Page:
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School namesake: Vicious bandido or defender of community?
FRESNO, Calif. — Scaffolding climbs the walls of the new elementary school in Salinas, an agricultural city celebrated as John Steinbeck’s birthplace but plagued by gang violence.
Although still under construction, the school already is embroiled in controversy because the school board decided to name it after Tiburcio Vasquez, one of the state’s most notorious Old West bandidos.
Critics say he was a 19th-century outlaw who robbed and terrorized Californians before he was convicted and hanged for murder. They say naming a school after him glorifies crime.
But in a city where two-thirds of residents are Hispanic, some Mexican-Americans say Vasquez was defending his land, culture and Spanish-speaking community from greedy white settlers who overran the state in pursuit of Manifest Destiny and gold.
“The real issue here is cultural citizenship,” Mr. Ramirez said, “and part of citizenship is when people choose to name streets after their heroes.”
The controversy has reignited the question of whose version of history should be honored and who is considered a hero in a multiethnic nation that often glorifies military figures.
“It’s a question of who writes history,” said Gary Alan Fine, a sociologist at Northwestern University who has written about the reputations of historical figures, “and the writers of history change over time.”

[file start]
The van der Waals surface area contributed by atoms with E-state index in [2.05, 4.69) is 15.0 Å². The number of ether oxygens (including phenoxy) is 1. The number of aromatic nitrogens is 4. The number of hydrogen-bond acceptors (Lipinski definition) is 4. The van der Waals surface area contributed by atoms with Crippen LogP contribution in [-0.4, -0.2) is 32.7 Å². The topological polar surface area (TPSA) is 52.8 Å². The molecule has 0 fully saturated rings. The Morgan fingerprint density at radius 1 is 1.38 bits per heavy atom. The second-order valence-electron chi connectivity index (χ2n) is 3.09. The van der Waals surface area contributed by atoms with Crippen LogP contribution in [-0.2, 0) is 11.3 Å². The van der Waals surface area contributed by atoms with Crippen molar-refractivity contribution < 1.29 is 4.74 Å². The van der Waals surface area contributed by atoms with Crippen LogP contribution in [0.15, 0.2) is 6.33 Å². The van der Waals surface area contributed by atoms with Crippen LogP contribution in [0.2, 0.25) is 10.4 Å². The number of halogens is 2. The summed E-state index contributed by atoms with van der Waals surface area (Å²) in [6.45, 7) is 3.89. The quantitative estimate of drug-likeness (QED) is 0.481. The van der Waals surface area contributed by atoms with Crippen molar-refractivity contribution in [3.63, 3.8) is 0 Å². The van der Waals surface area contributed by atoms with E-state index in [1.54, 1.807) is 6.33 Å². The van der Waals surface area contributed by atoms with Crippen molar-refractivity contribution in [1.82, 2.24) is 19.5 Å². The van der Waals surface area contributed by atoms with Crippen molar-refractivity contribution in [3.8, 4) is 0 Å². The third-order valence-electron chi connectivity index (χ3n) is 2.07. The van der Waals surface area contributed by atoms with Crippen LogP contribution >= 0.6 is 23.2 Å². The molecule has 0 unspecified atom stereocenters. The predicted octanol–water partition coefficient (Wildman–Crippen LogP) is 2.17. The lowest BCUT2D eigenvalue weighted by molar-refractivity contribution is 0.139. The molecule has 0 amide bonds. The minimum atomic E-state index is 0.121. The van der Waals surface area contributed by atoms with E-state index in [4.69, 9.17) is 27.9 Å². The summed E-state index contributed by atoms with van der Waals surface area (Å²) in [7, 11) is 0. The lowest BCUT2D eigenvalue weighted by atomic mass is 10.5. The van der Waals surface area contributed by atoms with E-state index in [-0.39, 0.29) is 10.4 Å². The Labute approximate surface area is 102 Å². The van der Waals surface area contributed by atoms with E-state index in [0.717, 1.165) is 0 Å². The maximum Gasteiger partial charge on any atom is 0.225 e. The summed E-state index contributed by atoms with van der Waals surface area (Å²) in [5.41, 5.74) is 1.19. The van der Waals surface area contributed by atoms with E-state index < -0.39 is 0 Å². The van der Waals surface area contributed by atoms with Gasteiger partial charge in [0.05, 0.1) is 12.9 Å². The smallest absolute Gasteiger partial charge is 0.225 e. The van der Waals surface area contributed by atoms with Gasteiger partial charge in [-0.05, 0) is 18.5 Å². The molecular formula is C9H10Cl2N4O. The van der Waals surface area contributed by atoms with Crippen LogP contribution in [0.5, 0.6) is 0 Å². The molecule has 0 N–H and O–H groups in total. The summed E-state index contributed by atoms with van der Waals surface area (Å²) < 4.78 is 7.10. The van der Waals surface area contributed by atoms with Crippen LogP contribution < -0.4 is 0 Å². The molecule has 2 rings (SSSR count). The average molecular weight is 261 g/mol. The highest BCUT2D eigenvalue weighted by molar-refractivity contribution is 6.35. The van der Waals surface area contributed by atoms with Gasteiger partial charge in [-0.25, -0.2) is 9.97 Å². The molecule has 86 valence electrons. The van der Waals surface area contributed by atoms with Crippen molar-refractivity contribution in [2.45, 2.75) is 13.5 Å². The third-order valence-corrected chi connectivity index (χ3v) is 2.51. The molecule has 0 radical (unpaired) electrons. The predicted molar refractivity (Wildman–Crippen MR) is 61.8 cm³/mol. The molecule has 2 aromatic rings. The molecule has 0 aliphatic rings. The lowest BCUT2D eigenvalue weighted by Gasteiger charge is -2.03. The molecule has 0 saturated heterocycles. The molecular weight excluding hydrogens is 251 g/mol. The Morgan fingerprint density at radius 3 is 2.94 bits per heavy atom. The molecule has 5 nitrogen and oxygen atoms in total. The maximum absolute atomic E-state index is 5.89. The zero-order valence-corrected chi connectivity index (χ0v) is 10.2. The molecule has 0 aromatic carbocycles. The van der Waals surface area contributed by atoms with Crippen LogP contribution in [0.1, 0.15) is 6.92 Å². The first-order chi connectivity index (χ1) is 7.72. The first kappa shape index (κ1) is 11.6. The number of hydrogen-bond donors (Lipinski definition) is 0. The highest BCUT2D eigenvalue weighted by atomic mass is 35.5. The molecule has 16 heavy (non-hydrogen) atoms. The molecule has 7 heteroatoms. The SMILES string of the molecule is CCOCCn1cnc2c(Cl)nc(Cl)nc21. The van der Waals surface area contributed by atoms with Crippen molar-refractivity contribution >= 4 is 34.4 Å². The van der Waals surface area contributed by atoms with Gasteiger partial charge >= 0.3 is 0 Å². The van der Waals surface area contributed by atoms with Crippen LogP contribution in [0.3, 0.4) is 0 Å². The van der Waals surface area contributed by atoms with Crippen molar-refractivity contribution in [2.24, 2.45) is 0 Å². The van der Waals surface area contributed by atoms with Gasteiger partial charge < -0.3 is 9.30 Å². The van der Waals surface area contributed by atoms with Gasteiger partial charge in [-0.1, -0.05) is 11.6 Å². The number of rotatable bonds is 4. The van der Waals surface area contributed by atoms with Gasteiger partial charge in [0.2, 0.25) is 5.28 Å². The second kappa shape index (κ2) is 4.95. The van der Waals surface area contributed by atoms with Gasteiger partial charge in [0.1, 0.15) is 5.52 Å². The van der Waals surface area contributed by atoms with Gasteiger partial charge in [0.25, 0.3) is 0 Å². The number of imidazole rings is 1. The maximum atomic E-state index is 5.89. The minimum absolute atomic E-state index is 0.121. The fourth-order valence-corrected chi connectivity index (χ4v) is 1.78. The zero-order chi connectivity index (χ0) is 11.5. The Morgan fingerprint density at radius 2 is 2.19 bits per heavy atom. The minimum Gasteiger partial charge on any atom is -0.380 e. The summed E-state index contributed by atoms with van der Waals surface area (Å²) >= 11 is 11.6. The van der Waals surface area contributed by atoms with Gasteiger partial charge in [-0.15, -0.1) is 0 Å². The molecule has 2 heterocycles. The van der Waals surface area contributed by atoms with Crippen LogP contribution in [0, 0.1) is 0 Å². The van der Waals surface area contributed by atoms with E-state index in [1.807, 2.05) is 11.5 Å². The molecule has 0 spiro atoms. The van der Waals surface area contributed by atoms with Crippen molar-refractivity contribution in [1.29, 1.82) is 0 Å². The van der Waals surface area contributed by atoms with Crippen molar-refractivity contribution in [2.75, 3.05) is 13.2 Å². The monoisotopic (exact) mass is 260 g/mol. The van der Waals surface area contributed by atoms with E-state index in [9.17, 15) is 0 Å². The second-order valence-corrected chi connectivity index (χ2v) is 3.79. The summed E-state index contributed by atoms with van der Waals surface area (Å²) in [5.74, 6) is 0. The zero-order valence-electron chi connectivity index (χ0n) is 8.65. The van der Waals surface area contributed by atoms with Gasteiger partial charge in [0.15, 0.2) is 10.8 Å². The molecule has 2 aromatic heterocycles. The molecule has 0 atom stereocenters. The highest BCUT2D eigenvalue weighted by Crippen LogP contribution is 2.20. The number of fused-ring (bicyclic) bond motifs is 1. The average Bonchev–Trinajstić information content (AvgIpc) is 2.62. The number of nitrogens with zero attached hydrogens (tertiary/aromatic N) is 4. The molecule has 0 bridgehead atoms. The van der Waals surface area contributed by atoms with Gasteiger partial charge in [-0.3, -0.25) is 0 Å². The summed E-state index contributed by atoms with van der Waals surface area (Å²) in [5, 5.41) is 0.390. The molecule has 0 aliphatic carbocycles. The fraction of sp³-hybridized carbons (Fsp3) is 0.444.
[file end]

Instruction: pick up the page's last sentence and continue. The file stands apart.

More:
Once populated by Dust Bowl migrants, the Alisal neighborhood — also called East Salinas — is home predominantly to Mexican farmworker families who work in the Salinas Valley. Salinas’ poorest neighborhood, Alisal also is the center of gang violence in a city where officials have worked to steer youths away from gang culture.
The Alisal school district itself has struggled with low test scores, student poverty and violence creeping onto school grounds. But Mr. Ramirez said the new school, to be completed by June, is a step in the right direction — a magnet school where each student will receive a computer tablet to bridge the technology gap many poor students face.
In naming the school, a committee narrowed the choices to Trini Rodriguez, a former Alisal district principal who died of cancer, and Vasquez. In December, the school board unanimously selected Vasquez, sparking an immediate outcry.
The city’s new mayor, Joe Gunter, a former Salinas police detective, has criticized the decision, saying the district should not “be honoring people who are criminals.” The Monterey County Deputy Sheriffs Association and the Salinas Police Officers Association publicly condemned it.
Some parents also disagreed with the choice, said Rosalina Ramos, who has two children attending other schools in the district.
“Naming a school after a criminal promotes violence, and our district already has a lot of problems with bullying and other issues,” Ms. Ramos said.
Vasquez was an educated man from a reputable and affluent family. But he rustled horses, committed robberies and spent five years at San Quentin prison. Still, his biographer said, he also was considered a folk hero whose crimes amounted to fighting discrimination by white settlers.
Vasquez was captured after he and his gang robbed a store near Hollister, killing three people. He was convicted of murder and hanged in San Jose in 1875, according to news stories.
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